And o' course Sepp an' me had some fine nights there, takin' the loft fer ourselves, and sort o' settlin' ourselves into a nest o' buff'lo robes an puttin' our spare duds into Sepp's mattress cover he had with him fer somethin soft to have under us...an well...let's just say we had a us a right ol' goddam merry holiday.
Well, finally the snow let up, an' time come to have us a partin' o the ways. An' Sepp had to set off back fer St. Louis, an' Moses 'n Clouds on Big Mountain took on the task o' committin' to convey Izzy and Becky and Zak up to meet the Uncle who was a sutler...
An' when we was wavin' faretheewell to 'em all as they set off back up the trail, Sepp kinda laughed 'n tol' me that Izzy had said I was some kind o' goddam angel o the Lord. An' I laughed 'n said where did he git such fool notions, and Sepp said well, he had asked Izzy about what had he done when them feckless turds had up an left him an' his famly in that coach...and Izzy tol' Sepp that he had set to prayin to his Lord God o Hosts fer to preserve his lil' family from starvin' or freezin'.... an' lo 'n behold, ere too turrible long, I done showed up...an' damn if Izzy's first thought wasn't that I was a angel sent to their aid.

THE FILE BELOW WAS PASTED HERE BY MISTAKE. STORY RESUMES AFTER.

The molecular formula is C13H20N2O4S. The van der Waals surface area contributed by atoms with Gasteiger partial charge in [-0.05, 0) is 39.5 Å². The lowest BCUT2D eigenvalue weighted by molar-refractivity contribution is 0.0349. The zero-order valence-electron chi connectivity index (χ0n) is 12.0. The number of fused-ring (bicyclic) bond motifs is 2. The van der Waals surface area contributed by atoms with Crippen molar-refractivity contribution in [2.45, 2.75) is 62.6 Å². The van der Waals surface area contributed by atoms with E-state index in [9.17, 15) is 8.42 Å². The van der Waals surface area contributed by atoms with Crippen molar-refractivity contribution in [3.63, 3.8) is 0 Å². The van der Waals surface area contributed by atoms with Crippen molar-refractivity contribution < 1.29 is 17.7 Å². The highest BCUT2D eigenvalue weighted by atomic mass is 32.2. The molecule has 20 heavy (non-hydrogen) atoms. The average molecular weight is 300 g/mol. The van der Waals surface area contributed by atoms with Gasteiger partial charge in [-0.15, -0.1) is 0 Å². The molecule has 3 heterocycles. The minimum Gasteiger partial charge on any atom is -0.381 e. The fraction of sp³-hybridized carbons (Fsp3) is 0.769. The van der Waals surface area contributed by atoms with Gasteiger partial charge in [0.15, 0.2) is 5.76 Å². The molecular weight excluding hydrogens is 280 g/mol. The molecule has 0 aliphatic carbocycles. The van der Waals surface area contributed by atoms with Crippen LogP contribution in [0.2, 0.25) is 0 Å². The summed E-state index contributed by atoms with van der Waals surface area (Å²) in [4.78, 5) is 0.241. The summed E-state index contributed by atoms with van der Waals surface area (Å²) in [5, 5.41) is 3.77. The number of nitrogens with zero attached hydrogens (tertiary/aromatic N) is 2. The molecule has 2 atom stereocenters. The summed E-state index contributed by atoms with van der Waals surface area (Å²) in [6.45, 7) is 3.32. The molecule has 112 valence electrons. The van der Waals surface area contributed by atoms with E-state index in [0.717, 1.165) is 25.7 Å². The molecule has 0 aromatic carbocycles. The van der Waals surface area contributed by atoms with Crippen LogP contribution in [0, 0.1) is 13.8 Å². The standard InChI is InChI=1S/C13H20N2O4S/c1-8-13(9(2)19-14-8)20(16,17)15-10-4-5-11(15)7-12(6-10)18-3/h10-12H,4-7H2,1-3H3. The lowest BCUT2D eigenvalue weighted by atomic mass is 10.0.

I tol' Sepp that I found it mighty funny fer an ol' freethinker like hisself, who hadn't believed in no religion since ..well, ever... to repeat such piffle. An Sepp jus smiled, an' said if'n there was such a thing as angels, he hoped they was a bit like me, 'cept mebbe not quite so foulmouthed.
Ain't that just the damndest thing you ever heard?